Eddie Enriquez, president and co-founder of the CAP Elite in Houston, Texas and Kansas City, Mo., found out firsthand how hungry teen athletes are for specialized training. "When we opened our Houston facility, we had over 80 student athletes sign up in the first three months," he says. "Some are looking for college scholarships, some want to go to the pros, but universally, they all know that to be better athletes, they have to go the extra mile."

Nancy DeKalb of Nashville, Tenn., enrolled her two daughters, Emma, 15, and Maggie, 12, at Worth Club K Softball so that both girls could learn their respective positions correctly from the start. "Emma takes pitching because she's now competing on the high school level and wants to hone her technique and competitiveness," DeKalb says. "Maggie is working on her catching technique and is also learning more about batters and how to call pitches. Ultimately, they both want to receive college scholarships for softball."

Emma and Maggie are no different than the hundreds of thousands of high school students hoping for an athletic scholarship to help defray the rising costs of a college education. "But before you land a scholarship, you must first secure your place on the team," says Enriquez. "Today's level of competition in organized sports is tough, and the extra training often makes the difference between landing a spot on the team or not."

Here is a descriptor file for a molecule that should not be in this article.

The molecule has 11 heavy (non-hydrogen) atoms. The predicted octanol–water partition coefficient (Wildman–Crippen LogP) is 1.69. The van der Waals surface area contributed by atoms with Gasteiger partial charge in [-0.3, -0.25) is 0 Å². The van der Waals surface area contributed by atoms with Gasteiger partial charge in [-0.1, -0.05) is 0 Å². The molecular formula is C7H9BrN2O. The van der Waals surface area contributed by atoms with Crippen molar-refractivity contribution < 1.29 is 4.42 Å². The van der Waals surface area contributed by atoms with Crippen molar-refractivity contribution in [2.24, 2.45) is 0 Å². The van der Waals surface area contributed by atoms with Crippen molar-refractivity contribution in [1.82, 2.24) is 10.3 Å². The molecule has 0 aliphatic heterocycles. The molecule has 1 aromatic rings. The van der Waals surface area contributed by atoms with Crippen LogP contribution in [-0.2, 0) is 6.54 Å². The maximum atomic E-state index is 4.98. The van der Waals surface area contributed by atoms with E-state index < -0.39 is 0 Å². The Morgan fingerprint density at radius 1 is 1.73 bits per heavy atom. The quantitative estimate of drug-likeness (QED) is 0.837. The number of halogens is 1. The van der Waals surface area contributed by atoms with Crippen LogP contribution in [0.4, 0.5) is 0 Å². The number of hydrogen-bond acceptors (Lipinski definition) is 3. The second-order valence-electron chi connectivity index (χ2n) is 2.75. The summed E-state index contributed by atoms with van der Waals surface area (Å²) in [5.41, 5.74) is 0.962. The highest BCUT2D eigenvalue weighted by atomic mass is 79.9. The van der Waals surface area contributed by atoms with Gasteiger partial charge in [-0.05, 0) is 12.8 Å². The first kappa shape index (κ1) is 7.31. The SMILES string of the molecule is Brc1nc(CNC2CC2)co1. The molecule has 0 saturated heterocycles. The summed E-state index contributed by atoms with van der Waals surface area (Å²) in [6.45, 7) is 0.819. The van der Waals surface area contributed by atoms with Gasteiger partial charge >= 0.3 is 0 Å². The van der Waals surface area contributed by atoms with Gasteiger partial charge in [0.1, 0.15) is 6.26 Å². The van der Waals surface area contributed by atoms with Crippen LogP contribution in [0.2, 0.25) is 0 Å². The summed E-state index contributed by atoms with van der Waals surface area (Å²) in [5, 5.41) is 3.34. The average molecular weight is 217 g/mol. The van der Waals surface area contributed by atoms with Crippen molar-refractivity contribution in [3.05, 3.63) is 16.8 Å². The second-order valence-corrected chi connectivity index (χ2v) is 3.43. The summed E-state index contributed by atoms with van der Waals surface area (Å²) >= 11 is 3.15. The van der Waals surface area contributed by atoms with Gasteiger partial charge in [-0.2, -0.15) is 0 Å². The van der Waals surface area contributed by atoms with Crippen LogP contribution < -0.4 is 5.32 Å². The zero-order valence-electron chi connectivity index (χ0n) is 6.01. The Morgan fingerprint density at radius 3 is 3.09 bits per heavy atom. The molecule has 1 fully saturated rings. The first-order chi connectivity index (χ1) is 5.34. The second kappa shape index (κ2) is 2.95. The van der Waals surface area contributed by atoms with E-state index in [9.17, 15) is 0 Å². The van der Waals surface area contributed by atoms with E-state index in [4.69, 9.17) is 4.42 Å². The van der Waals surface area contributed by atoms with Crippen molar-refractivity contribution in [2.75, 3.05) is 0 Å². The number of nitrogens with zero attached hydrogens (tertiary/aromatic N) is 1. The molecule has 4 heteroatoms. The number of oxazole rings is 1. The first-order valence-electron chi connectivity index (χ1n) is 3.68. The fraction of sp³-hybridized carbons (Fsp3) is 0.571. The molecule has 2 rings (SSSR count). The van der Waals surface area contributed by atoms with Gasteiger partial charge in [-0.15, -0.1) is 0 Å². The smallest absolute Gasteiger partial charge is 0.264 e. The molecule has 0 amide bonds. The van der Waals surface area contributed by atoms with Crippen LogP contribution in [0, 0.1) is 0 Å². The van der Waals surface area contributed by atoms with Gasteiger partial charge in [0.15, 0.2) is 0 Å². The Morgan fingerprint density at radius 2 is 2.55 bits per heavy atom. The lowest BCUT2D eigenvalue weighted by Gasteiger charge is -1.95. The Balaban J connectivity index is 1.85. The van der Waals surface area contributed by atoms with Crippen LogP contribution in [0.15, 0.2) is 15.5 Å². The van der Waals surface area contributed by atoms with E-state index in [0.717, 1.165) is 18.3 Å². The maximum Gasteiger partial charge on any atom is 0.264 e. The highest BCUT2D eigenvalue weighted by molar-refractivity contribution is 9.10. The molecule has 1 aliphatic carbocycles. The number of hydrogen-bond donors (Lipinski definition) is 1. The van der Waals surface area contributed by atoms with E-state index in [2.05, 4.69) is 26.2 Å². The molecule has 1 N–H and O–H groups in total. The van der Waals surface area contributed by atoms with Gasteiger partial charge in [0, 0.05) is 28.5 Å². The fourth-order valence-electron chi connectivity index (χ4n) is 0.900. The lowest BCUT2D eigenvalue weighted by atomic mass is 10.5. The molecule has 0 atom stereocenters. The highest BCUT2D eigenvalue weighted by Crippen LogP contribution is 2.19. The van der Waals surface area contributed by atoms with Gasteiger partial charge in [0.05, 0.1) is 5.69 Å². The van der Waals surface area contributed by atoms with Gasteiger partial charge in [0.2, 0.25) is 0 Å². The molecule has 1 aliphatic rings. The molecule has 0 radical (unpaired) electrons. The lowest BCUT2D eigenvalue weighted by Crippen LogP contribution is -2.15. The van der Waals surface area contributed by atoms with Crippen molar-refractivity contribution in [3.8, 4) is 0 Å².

Matt Sobotik, 16, of Houston, Texas, had to compete to reclaim his starting position on his high school varsity team. "The training program at my school only focuses on weight lifting and strength, but what I really needed to improve is my speed and agility," he says. "Because I put in the extra work, I was able to increase my vertical jump by 5 inches this summer. As a result, I beat out the other players trying to win my spot."

Even if the athlete makes the team, they still have to be good enough to guarantee playing time. Athletes who sit on the bench don't get noticed by college recruiters – a fact that hasn't escaped their parents. It's one of the reasons they are willing to invest thousands of dollars in helping their son or daughter improve his or her sports skills.

Finding the Best